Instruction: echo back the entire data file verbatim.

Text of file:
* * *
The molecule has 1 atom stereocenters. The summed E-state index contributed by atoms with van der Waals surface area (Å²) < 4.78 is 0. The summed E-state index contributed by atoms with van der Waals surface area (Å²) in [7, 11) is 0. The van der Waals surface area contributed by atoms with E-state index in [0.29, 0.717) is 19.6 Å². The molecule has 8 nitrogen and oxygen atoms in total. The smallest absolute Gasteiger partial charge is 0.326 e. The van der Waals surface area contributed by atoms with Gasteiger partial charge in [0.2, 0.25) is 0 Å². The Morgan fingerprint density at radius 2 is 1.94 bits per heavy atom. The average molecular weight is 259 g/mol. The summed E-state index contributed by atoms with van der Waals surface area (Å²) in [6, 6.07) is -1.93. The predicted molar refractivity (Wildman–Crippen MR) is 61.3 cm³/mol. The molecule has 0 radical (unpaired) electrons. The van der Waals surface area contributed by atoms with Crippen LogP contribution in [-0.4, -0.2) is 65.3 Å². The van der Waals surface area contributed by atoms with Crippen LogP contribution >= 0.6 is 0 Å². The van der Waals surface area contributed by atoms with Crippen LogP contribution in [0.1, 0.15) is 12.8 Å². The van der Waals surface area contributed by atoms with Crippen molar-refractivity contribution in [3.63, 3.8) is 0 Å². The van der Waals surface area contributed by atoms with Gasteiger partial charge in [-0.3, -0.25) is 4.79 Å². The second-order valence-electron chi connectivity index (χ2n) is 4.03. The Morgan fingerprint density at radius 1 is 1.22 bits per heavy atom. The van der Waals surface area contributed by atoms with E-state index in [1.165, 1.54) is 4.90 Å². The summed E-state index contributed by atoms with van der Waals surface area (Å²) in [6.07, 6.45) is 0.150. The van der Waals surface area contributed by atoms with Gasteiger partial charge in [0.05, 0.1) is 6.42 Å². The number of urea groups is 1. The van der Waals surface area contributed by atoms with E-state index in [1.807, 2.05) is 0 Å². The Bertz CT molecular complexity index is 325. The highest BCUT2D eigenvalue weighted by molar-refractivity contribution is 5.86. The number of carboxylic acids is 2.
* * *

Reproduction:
The molecule has 1 atom stereocenters. The summed E-state index contributed by atoms with van der Waals surface area (Å²) < 4.78 is 0. The summed E-state index contributed by atoms with van der Waals surface area (Å²) in [7, 11) is 0. The van der Waals surface area contributed by atoms with E-state index in [0.29, 0.717) is 19.6 Å². The molecule has 8 nitrogen and oxygen atoms in total. The smallest absolute Gasteiger partial charge is 0.326 e. The van der Waals surface area contributed by atoms with Gasteiger partial charge in [0.2, 0.25) is 0 Å². The Morgan fingerprint density at radius 2 is 1.94 bits per heavy atom. The average molecular weight is 259 g/mol. The summed E-state index contributed by atoms with van der Waals surface area (Å²) in [6, 6.07) is -1.93. The predicted molar refractivity (Wildman–Crippen MR) is 61.3 cm³/mol. The molecule has 0 radical (unpaired) electrons. The van der Waals surface area contributed by atoms with Crippen LogP contribution in [-0.4, -0.2) is 65.3 Å². The van der Waals surface area contributed by atoms with Crippen LogP contribution >= 0.6 is 0 Å². The van der Waals surface area contributed by atoms with Crippen LogP contribution in [0.1, 0.15) is 12.8 Å². The van der Waals surface area contributed by atoms with Crippen molar-refractivity contribution in [3.63, 3.8) is 0 Å². The van der Waals surface area contributed by atoms with Gasteiger partial charge in [-0.3, -0.25) is 4.79 Å². The second-order valence-electron chi connectivity index (χ2n) is 4.03. The Morgan fingerprint density at radius 1 is 1.22 bits per heavy atom. The van der Waals surface area contributed by atoms with E-state index in [1.165, 1.54) is 4.90 Å². The summed E-state index contributed by atoms with van der Waals surface area (Å²) in [6.07, 6.45) is 0.150. The van der Waals surface area contributed by atoms with Gasteiger partial charge in [0.05, 0.1) is 6.42 Å². The number of urea groups is 1. The van der Waals surface area contributed by atoms with E-state index in [1.807, 2.05) is 0 Å². The Bertz CT molecular complexity index is 325. The highest BCUT2D eigenvalue weighted by molar-refractivity contribution is 5.86. The number of carboxylic acids is 2.